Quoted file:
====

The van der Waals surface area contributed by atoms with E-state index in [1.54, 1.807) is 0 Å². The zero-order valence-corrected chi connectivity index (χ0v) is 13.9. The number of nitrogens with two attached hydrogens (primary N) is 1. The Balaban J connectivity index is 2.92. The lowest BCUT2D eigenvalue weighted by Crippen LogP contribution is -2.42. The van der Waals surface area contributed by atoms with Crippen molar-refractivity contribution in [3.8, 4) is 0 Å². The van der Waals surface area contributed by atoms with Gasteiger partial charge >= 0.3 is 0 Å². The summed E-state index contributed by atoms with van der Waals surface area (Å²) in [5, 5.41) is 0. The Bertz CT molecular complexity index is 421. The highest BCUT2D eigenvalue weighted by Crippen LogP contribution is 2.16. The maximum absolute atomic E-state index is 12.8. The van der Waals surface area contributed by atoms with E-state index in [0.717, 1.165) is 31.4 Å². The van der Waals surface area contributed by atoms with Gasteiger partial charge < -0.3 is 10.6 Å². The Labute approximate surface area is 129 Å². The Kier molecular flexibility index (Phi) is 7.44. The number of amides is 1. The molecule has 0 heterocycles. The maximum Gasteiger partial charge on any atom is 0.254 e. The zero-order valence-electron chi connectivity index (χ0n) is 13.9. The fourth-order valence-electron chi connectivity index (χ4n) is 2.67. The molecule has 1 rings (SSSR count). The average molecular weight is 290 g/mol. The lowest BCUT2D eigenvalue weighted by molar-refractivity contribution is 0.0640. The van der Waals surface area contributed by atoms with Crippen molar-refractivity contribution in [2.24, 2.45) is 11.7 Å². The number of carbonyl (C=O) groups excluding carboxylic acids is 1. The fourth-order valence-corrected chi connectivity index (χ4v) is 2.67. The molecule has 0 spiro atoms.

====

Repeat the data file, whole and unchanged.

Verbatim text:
The van der Waals surface area contributed by atoms with E-state index in [1.54, 1.807) is 0 Å². The zero-order valence-corrected chi connectivity index (χ0v) is 13.9. The number of nitrogens with two attached hydrogens (primary N) is 1. The Balaban J connectivity index is 2.92. The lowest BCUT2D eigenvalue weighted by Crippen LogP contribution is -2.42. The van der Waals surface area contributed by atoms with Crippen molar-refractivity contribution in [3.8, 4) is 0 Å². The van der Waals surface area contributed by atoms with Gasteiger partial charge >= 0.3 is 0 Å². The summed E-state index contributed by atoms with van der Waals surface area (Å²) in [5, 5.41) is 0. The Bertz CT molecular complexity index is 421. The highest BCUT2D eigenvalue weighted by Crippen LogP contribution is 2.16. The maximum absolute atomic E-state index is 12.8. The van der Waals surface area contributed by atoms with E-state index in [0.717, 1.165) is 31.4 Å². The van der Waals surface area contributed by atoms with Gasteiger partial charge < -0.3 is 10.6 Å². The Labute approximate surface area is 129 Å². The Kier molecular flexibility index (Phi) is 7.44. The number of amides is 1. The molecule has 0 heterocycles. The maximum Gasteiger partial charge on any atom is 0.254 e. The zero-order valence-electron chi connectivity index (χ0n) is 13.9. The fourth-order valence-electron chi connectivity index (χ4n) is 2.67. The molecule has 1 rings (SSSR count). The average molecular weight is 290 g/mol. The lowest BCUT2D eigenvalue weighted by molar-refractivity contribution is 0.0640. The van der Waals surface area contributed by atoms with Crippen molar-refractivity contribution in [2.24, 2.45) is 11.7 Å². The number of carbonyl (C=O) groups excluding carboxylic acids is 1. The fourth-order valence-corrected chi connectivity index (χ4v) is 2.67. The molecule has 0 spiro atoms.